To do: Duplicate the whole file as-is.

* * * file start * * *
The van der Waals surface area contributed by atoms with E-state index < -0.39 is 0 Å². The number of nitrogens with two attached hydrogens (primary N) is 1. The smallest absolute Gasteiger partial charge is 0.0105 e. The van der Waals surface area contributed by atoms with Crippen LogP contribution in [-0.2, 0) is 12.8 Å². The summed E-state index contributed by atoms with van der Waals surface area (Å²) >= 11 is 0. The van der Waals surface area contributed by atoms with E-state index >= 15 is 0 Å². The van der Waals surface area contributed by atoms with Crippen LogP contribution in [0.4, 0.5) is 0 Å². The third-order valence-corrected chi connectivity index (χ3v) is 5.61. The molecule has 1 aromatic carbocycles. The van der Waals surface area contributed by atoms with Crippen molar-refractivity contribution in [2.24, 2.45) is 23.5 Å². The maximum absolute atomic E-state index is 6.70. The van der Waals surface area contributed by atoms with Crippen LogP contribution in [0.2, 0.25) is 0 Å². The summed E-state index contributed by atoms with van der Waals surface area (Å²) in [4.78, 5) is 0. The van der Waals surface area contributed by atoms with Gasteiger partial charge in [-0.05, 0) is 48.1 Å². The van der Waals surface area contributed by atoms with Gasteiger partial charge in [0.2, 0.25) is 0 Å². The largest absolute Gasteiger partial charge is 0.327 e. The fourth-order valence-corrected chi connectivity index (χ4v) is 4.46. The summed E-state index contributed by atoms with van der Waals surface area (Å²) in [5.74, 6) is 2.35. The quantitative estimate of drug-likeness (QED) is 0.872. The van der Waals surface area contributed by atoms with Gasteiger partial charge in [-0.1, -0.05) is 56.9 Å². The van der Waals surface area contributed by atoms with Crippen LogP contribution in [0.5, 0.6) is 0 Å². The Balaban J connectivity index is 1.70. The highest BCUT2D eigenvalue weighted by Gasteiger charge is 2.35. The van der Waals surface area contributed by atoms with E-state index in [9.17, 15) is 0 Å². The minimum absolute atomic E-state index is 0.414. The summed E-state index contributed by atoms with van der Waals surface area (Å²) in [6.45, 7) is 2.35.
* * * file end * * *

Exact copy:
The van der Waals surface area contributed by atoms with E-state index < -0.39 is 0 Å². The number of nitrogens with two attached hydrogens (primary N) is 1. The smallest absolute Gasteiger partial charge is 0.0105 e. The van der Waals surface area contributed by atoms with Crippen LogP contribution in [-0.2, 0) is 12.8 Å². The summed E-state index contributed by atoms with van der Waals surface area (Å²) >= 11 is 0. The van der Waals surface area contributed by atoms with E-state index >= 15 is 0 Å². The van der Waals surface area contributed by atoms with Crippen LogP contribution in [0.4, 0.5) is 0 Å². The third-order valence-corrected chi connectivity index (χ3v) is 5.61. The molecule has 1 aromatic carbocycles. The van der Waals surface area contributed by atoms with Crippen molar-refractivity contribution in [2.24, 2.45) is 23.5 Å². The maximum absolute atomic E-state index is 6.70. The van der Waals surface area contributed by atoms with Crippen LogP contribution in [0.2, 0.25) is 0 Å². The summed E-state index contributed by atoms with van der Waals surface area (Å²) in [4.78, 5) is 0. The van der Waals surface area contributed by atoms with Gasteiger partial charge in [-0.05, 0) is 48.1 Å². The van der Waals surface area contributed by atoms with Gasteiger partial charge in [0.2, 0.25) is 0 Å². The largest absolute Gasteiger partial charge is 0.327 e. The fourth-order valence-corrected chi connectivity index (χ4v) is 4.46. The summed E-state index contributed by atoms with van der Waals surface area (Å²) in [5.74, 6) is 2.35. The quantitative estimate of drug-likeness (QED) is 0.872. The van der Waals surface area contributed by atoms with Gasteiger partial charge in [-0.1, -0.05) is 56.9 Å². The van der Waals surface area contributed by atoms with Crippen LogP contribution in [0.5, 0.6) is 0 Å². The Balaban J connectivity index is 1.70. The highest BCUT2D eigenvalue weighted by Gasteiger charge is 2.35. The van der Waals surface area contributed by atoms with E-state index in [9.17, 15) is 0 Å². The minimum absolute atomic E-state index is 0.414. The summed E-state index contributed by atoms with van der Waals surface area (Å²) in [6.45, 7) is 2.35.